Archives

Hydro Drill Again

Hydro Drill Again

This final image in our set is obviously of the Hydro Drill in use. Simon Chapman has been able to assist with details: ”This was a drilling machine introduced to North Skelton Mine during the 1950s for a trial. Although useful it took too long to move about and put into place compared with a hand-held power drill so was not adopted.”
Image courtesy of Olive Bennett and many thanks to Simon Chapman for his assistance in identifying the machine and the mine in which it was trialled.

Who Is Breaking the Law?

Who Is Breaking the Law?

Look carefully at the photograph one man is breaking the law can you see which one? The man standing on the left is mine manager Andrew Turnbull, so I am surmising that this is Kilton Mine? Simon Chapman has again assisted in answering our query, he tells us: ”This picture was taken at Kilton Mine in 1951 when the first diesel locomotive was introduced underground into the Cleveland Mines. The driver was Sidney Lightfoot.”
Image courtesy of Olive Bennett and many thanks to Simon Chapman for the update.

Sandsend Railway Station

Opened in 1883 Sandsend station at the foot of Lythe bank was at the northern end of the viaduct spanning the Sandsend valley. It closed in 1958, but this postcard view shows the station in c. 1900, perhaps the porter is moving boxes for the young lady?
Image courtesy of John G. Hannah.

Kildale Railway Station

An early 20th century view of Kildale station. The station master relaxes on the platform bench; as the woman and children look at the camera from the footbridge. Perhaps the stationmasters family? In 1901 this was Henry Bindoff, superseded by Thomas Carr in 1910, for one year; and John Watson in 1911.

Image courtesy of John G. Hannah. Further information on the railway at Kildale from ”Glimpses of Kildale” by Cedric Anthony.

Head Gear of Crags Hall Ironstone Mine

Head Gear of Crags Hall Ironstone Mine

A view of Crags Hall ironstone mine viewed possibly from the road linking Brotton and Carlin How. The mine operated from 1871 to 1892, the only indication of the existence of the mine is the cottages and farm on the hillside. The mine was named after the farm, the cottages came later and after the mine closed a collection of building, which stood below the road (now a grassy field) were known as Crags Hall cottages, they were demolished in 1966. Simon Chapman confirms our belief in the view: ”This view is from the road looking towards the sea. The two shafts shown here were south of the railway whereas the fanhouse (to left) was on the seaward side.”
Image courtesy of George Pearson and thanks to Simon for the update.

East Row Railway Bridge, Sandsend

East Row Railway Bridge, Sandsend

A northbound train of the Sandsend viaduct. I often wonder when this image was taken, knowing that my mother-in-law used to work on Bridling Station (in the railway buffet) pre WWII, but lived in Sandsend. She travelled daily; todays commuters have it easy. As the time spent travelling must have been considerable, owing to the pace of those local trains!

Image courtesy of Jean Carass & Maurice Grayson.

Hinderwell Railway Station

A view of Hinderwell railway station, from a postcard believed to be by T. C. Booth. Hinderwell railway station originally opened with one platform in 1883, but a second platform was added in 1908 (due to Board of Trade regulations), this gives a date to this image of post 1908 as a second platform can be seen nearest the camera.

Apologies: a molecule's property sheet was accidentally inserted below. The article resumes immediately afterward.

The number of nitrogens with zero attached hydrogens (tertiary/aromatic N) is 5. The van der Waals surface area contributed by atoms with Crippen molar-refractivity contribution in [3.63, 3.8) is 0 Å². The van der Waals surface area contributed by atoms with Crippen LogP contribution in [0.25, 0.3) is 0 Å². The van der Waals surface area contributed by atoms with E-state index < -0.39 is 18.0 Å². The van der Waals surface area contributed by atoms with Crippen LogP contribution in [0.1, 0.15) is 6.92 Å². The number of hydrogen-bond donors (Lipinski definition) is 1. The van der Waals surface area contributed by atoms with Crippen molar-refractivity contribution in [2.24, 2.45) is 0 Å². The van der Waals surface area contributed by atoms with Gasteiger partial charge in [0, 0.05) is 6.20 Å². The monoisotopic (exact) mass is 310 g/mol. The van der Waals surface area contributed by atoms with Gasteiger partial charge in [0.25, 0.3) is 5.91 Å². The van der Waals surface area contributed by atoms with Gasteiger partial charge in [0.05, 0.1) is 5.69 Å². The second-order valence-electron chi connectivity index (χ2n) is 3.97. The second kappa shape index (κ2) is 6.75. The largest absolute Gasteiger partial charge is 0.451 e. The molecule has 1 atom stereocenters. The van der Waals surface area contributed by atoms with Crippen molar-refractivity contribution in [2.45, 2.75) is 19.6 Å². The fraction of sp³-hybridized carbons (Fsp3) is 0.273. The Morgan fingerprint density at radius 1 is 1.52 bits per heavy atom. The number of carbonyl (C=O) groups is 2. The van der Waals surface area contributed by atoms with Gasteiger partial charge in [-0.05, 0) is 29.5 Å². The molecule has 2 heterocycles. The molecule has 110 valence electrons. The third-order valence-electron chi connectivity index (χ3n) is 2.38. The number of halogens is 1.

Image courtesy of the Pem Holiday Collection and Maurice Grayson.

Kettleness

Kettleness

Our image shows a BR Standard locomotive, number 77012, standing at Kettleness Station, pre 1959. Another station which has found a new lease of life – as a Scout Activity Centre – the coast line being closed in 1958 some 5 years before Dr Beeching. Usage was only heavy in the summer, whilst the tunnels and bridges were expensive to maintain.
Image courtesy of the Pem Holliday Collection and Maurice Grayson, particular thanks to Simon Chapman for pertinent information.

Skinningrove Works

Skinningrove Works

An interwar photo of Skinningrove Works.

A George Skilbeck postcard courtesy of the Pem Holliday Collection.

Workshop

Workshop

Previously shown on site as: ‘Ceramic Workshop’ we are now aware that it could not be the Loftus brickworks (where bricks were made from about 1830 to 1870s’) it is believed to be the workshops of the brick works at Commondale. In 1861, a Stokesley printer called John Pratt who owned land around the Commondale area did just that and set up his Cleveland Fire and Brick Company. The short-lived Commondale Pottery was set up by John Crossley, a retailer of building products from Stockton-on-Tees, on the site of a former brickworks which Crossley had acquired in 1872. The manufacture of art and domestic pottery was begun in April 1880, as an addition to the manufacture of bricks, tiles and pipes. The Commondale Pottery produced a wide range of domestic wares in both red and buff terracotta, some with elaborate painted and glazed decoration. After a short cessation in production and trading. The Commondale Brick & Pipe Works traded again from the late 1880s or early 1890s until 1947, when it closed. The brickworks site is now occupied by a Cleveland Scout campsite.
Image courtesy of the Pem Holliday Collection.